• People who can’t get into existing PSH or who get evicted from existing PSH.
    • Sobriety or treatment compliance is not required (although, philosophically, PSH is supposed to be similar in this regard).
slide8

Tsemberis slide, 2010

Treatment First Model

Permanent housing

Transitional housing

Level of independence

  • Underlying theory and values:
  • Transitional placements provide
  • for stabilization and learning.
  • Individual change is required
  • through treatment.
  • Consumers must ‘earn’
  • permanent housing

Shelter placement

Homeless

Treatment compliance + psychiatric stability + abstinence

slide9

Tsemberis slide, 2010

Housing First Model

Permanent housing

Transitional housing

Shelter placement

Ongoing, flexible supports

Homeless

cpsh program model10
CPSH Program Model
  • Limits on Consumer Choice:

Legal compliance

Tenant rental contribution (30% of income)

Mandatory weekly home visits

evaluating housing first

Tsemberisslide, 2010

Evaluating Housing First
  • Highly effective program for the ‘hard to house’
  • 85% housing retention rates across many cities and programs
  • Access problems eliminated, retention increased
  • Reduction in acute care services and significant cost savings (pre=post)
  • Improves quality of life
  • SAMHSA’s “National Registry of Evidence-based Practices”

Tsemberis effectiveness (2004);

HUD Pearson 6 cities (2007);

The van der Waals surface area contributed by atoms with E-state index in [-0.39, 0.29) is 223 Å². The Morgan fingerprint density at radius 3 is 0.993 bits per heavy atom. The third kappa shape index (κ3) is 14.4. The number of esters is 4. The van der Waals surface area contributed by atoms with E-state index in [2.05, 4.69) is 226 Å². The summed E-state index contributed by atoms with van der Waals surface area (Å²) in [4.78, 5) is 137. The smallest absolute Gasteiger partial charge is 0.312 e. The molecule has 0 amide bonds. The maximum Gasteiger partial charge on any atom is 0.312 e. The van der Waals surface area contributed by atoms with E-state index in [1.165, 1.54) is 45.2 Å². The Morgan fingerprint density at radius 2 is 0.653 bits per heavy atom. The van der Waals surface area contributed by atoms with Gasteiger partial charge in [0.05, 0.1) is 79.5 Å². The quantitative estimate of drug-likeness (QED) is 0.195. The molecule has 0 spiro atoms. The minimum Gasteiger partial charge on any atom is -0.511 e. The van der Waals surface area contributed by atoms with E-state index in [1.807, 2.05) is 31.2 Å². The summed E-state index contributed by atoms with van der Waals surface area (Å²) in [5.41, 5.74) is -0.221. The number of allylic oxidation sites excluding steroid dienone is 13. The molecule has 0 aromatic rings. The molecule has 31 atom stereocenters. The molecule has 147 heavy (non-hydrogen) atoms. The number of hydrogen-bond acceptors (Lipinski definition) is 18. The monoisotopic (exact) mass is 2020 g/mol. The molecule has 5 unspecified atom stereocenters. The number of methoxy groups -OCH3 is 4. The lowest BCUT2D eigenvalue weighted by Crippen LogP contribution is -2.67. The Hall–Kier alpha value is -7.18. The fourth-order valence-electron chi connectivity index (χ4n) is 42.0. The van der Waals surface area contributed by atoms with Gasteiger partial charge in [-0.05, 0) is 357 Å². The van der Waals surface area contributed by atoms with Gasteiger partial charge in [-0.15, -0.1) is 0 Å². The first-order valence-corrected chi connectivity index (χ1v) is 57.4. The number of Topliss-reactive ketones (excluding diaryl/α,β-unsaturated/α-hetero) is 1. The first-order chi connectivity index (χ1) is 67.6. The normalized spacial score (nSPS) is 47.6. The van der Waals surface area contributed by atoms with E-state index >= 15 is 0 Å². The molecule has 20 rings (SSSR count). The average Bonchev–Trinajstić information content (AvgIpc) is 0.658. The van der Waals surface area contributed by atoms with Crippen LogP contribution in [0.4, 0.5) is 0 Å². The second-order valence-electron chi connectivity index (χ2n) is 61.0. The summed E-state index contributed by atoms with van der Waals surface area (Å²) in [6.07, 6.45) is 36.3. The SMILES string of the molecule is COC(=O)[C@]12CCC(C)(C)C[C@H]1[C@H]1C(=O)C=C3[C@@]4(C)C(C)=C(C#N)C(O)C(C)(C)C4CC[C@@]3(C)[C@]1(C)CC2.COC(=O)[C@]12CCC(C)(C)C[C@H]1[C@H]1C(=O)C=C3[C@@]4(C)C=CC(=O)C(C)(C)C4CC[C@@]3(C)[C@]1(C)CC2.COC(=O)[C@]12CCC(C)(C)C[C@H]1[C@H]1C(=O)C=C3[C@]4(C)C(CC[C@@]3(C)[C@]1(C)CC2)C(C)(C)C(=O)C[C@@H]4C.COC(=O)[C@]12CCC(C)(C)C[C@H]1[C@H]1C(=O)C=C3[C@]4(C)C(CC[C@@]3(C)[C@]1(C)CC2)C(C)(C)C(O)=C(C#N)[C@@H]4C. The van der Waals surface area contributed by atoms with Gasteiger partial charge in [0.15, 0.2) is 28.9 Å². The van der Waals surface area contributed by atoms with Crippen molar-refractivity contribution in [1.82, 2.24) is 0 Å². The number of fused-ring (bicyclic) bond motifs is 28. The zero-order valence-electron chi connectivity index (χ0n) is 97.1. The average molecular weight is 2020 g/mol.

VA Rosenheck 11 cities (2007);

Larimer, cost (2009).

some qualifications
Some Qualifications
  • Tsemberis study compared CPSH to “usual care” not to other PSH programs
  • Not clear that there are differences from PSH more generally – lacking published fidelity measure.
  • When does “first” clock start? (Goal 60 days to housing)
  • Some transitional housing often needed or used (Pathways to Housing sometimes places people in safe havens or in temporary housing prior to apartment)
  • Local political sensitivities sometimes requires some “readiness” or engagement before placement.
has housing first become a brand
Has “Housing First” Become a Brand?
  • Pathways CPSH model was promoted by Bush administration USICH (Mangano); led to visibility and association with “housing first” slogan
  • Now “franchised” to four countries and many cities
  • But is it different than PSH more generally? What constitutes fidelity?
other concerns
Other concerns
  • Not for everyone?: Some PSH residents prefer clean and sober housing, and neighbors
  • Not everyone consistently fails in treatment
  • US context: Screening tool (“Vulnerability Index”)
      • Unknown psychometric properties
      • Case mix problems in practice and policy: Should policy promote “silting” (inverse of “creaming”)?
housing first as policy
Housing First! as Policy
  • HEARTH Act: promotes “housing first” principles: rapid rehousing, followed by community-based services (“homeless” aren’t different from housed)
  • Shift away from shelter-based supportive services and transitional housing
  • Applied to families and transitionally homeless adults
  • A prevention-centered approach is emergent: Housing First! as official policy